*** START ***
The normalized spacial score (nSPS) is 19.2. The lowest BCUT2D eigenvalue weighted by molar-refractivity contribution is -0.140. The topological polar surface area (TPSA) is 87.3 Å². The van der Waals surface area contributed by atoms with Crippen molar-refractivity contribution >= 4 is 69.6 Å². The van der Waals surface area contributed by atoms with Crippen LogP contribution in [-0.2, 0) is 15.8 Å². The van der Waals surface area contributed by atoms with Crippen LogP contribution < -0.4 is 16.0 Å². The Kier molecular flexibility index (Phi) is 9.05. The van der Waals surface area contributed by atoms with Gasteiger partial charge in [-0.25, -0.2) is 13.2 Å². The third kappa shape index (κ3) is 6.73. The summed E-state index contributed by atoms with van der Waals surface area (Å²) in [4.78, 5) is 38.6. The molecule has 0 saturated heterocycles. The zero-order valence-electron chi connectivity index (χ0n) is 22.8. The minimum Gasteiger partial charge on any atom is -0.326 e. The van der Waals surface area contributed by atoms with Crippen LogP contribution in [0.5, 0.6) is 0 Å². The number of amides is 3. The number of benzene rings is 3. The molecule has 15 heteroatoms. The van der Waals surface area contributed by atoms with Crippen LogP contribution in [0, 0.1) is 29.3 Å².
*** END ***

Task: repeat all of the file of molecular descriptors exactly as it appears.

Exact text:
The normalized spacial score (nSPS) is 19.2. The lowest BCUT2D eigenvalue weighted by molar-refractivity contribution is -0.140. The topological polar surface area (TPSA) is 87.3 Å². The van der Waals surface area contributed by atoms with Crippen molar-refractivity contribution >= 4 is 69.6 Å². The van der Waals surface area contributed by atoms with Crippen LogP contribution in [-0.2, 0) is 15.8 Å². The van der Waals surface area contributed by atoms with Crippen LogP contribution < -0.4 is 16.0 Å². The Kier molecular flexibility index (Phi) is 9.05. The van der Waals surface area contributed by atoms with Gasteiger partial charge in [-0.25, -0.2) is 13.2 Å². The third kappa shape index (κ3) is 6.73. The summed E-state index contributed by atoms with van der Waals surface area (Å²) in [4.78, 5) is 38.6. The molecule has 0 saturated heterocycles. The zero-order valence-electron chi connectivity index (χ0n) is 22.8. The minimum Gasteiger partial charge on any atom is -0.326 e. The van der Waals surface area contributed by atoms with Crippen LogP contribution in [0.5, 0.6) is 0 Å². The number of amides is 3. The number of benzene rings is 3. The molecule has 15 heteroatoms. The van der Waals surface area contributed by atoms with Crippen LogP contribution in [0, 0.1) is 29.3 Å².